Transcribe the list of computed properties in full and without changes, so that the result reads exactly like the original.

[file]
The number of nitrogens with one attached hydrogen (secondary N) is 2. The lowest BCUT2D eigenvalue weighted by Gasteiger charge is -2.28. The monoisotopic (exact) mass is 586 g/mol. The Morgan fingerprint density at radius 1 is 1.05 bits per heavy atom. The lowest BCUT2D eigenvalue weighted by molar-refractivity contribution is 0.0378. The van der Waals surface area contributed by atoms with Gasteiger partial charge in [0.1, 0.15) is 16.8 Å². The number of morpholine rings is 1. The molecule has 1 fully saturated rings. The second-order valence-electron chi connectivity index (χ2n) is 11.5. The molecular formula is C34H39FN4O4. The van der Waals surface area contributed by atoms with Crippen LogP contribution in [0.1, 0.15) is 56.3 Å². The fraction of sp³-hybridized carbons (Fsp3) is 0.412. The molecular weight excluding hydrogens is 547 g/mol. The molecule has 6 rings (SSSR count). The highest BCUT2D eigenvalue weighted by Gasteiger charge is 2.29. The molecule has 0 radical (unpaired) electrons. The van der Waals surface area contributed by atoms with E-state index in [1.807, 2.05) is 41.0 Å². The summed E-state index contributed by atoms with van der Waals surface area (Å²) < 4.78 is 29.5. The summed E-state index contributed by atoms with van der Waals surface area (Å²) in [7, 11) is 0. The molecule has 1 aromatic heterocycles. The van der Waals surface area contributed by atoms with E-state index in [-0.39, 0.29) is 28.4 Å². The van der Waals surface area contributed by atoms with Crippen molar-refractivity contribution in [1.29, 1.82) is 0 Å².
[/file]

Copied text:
The number of nitrogens with one attached hydrogen (secondary N) is 2. The lowest BCUT2D eigenvalue weighted by Gasteiger charge is -2.28. The monoisotopic (exact) mass is 586 g/mol. The Morgan fingerprint density at radius 1 is 1.05 bits per heavy atom. The lowest BCUT2D eigenvalue weighted by molar-refractivity contribution is 0.0378. The van der Waals surface area contributed by atoms with Gasteiger partial charge in [0.1, 0.15) is 16.8 Å². The number of morpholine rings is 1. The molecule has 1 fully saturated rings. The second-order valence-electron chi connectivity index (χ2n) is 11.5. The molecular formula is C34H39FN4O4. The van der Waals surface area contributed by atoms with Crippen LogP contribution in [0.1, 0.15) is 56.3 Å². The fraction of sp³-hybridized carbons (Fsp3) is 0.412. The molecular weight excluding hydrogens is 547 g/mol. The molecule has 6 rings (SSSR count). The highest BCUT2D eigenvalue weighted by Gasteiger charge is 2.29. The molecule has 0 radical (unpaired) electrons. The van der Waals surface area contributed by atoms with E-state index in [1.807, 2.05) is 41.0 Å². The summed E-state index contributed by atoms with van der Waals surface area (Å²) < 4.78 is 29.5. The summed E-state index contributed by atoms with van der Waals surface area (Å²) in [7, 11) is 0. The molecule has 1 aromatic heterocycles. The van der Waals surface area contributed by atoms with E-state index in [-0.39, 0.29) is 28.4 Å². The van der Waals surface area contributed by atoms with Crippen molar-refractivity contribution in [1.29, 1.82) is 0 Å².